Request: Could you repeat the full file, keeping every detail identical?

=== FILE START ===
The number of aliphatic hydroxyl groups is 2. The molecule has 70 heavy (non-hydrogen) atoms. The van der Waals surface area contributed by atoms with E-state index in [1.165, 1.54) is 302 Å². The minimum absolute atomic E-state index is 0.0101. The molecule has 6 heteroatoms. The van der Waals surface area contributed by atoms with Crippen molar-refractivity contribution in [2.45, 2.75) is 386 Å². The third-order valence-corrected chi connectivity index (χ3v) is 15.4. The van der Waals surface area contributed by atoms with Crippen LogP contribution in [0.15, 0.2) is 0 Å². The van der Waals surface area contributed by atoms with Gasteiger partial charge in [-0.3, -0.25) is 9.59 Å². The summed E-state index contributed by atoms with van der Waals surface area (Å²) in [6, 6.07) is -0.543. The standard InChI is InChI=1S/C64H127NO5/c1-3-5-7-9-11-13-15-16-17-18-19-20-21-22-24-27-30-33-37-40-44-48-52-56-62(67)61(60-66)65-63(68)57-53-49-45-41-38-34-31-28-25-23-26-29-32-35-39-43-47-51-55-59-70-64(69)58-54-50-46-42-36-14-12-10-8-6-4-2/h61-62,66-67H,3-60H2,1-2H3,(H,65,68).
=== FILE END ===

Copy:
The number of aliphatic hydroxyl groups is 2. The molecule has 70 heavy (non-hydrogen) atoms. The van der Waals surface area contributed by atoms with E-state index in [1.165, 1.54) is 302 Å². The minimum absolute atomic E-state index is 0.0101. The molecule has 6 heteroatoms. The van der Waals surface area contributed by atoms with Crippen molar-refractivity contribution in [2.45, 2.75) is 386 Å². The third-order valence-corrected chi connectivity index (χ3v) is 15.4. The van der Waals surface area contributed by atoms with Crippen LogP contribution in [0.15, 0.2) is 0 Å². The van der Waals surface area contributed by atoms with Gasteiger partial charge in [-0.3, -0.25) is 9.59 Å². The summed E-state index contributed by atoms with van der Waals surface area (Å²) in [6, 6.07) is -0.543. The standard InChI is InChI=1S/C64H127NO5/c1-3-5-7-9-11-13-15-16-17-18-19-20-21-22-24-27-30-33-37-40-44-48-52-56-62(67)61(60-66)65-63(68)57-53-49-45-41-38-34-31-28-25-23-26-29-32-35-39-43-47-51-55-59-70-64(69)58-54-50-46-42-36-14-12-10-8-6-4-2/h61-62,66-67H,3-60H2,1-2H3,(H,65,68).